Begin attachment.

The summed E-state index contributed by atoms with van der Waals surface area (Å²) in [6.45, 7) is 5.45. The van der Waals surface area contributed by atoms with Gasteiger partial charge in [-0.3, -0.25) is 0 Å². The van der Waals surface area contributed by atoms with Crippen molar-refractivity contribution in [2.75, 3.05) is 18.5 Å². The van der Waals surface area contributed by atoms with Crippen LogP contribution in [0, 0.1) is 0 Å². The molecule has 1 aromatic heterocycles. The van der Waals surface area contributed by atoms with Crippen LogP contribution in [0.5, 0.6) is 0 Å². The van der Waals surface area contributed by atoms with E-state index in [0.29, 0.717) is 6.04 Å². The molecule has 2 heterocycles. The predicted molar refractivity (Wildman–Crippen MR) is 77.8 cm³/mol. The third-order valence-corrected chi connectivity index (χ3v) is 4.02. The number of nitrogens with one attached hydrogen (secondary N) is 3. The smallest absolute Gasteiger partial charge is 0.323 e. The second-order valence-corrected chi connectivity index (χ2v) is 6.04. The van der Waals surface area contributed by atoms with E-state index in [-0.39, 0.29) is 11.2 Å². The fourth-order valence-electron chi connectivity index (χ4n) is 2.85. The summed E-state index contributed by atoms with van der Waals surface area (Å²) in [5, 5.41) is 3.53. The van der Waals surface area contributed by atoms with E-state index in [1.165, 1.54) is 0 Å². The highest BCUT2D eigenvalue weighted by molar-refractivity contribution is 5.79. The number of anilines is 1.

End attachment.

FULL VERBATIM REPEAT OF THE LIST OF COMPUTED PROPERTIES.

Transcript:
The summed E-state index contributed by atoms with van der Waals surface area (Å²) in [6.45, 7) is 5.45. The van der Waals surface area contributed by atoms with Gasteiger partial charge in [-0.3, -0.25) is 0 Å². The van der Waals surface area contributed by atoms with Crippen molar-refractivity contribution in [2.75, 3.05) is 18.5 Å². The van der Waals surface area contributed by atoms with Crippen LogP contribution in [0, 0.1) is 0 Å². The molecule has 1 aromatic heterocycles. The van der Waals surface area contributed by atoms with Crippen LogP contribution in [0.5, 0.6) is 0 Å². The van der Waals surface area contributed by atoms with E-state index in [0.29, 0.717) is 6.04 Å². The molecule has 2 heterocycles. The predicted molar refractivity (Wildman–Crippen MR) is 77.8 cm³/mol. The third-order valence-corrected chi connectivity index (χ3v) is 4.02. The number of nitrogens with one attached hydrogen (secondary N) is 3. The smallest absolute Gasteiger partial charge is 0.323 e. The second-order valence-corrected chi connectivity index (χ2v) is 6.04. The van der Waals surface area contributed by atoms with E-state index in [-0.39, 0.29) is 11.2 Å². The fourth-order valence-electron chi connectivity index (χ4n) is 2.85. The summed E-state index contributed by atoms with van der Waals surface area (Å²) in [5, 5.41) is 3.53. The van der Waals surface area contributed by atoms with E-state index in [1.165, 1.54) is 0 Å². The highest BCUT2D eigenvalue weighted by molar-refractivity contribution is 5.79. The number of anilines is 1.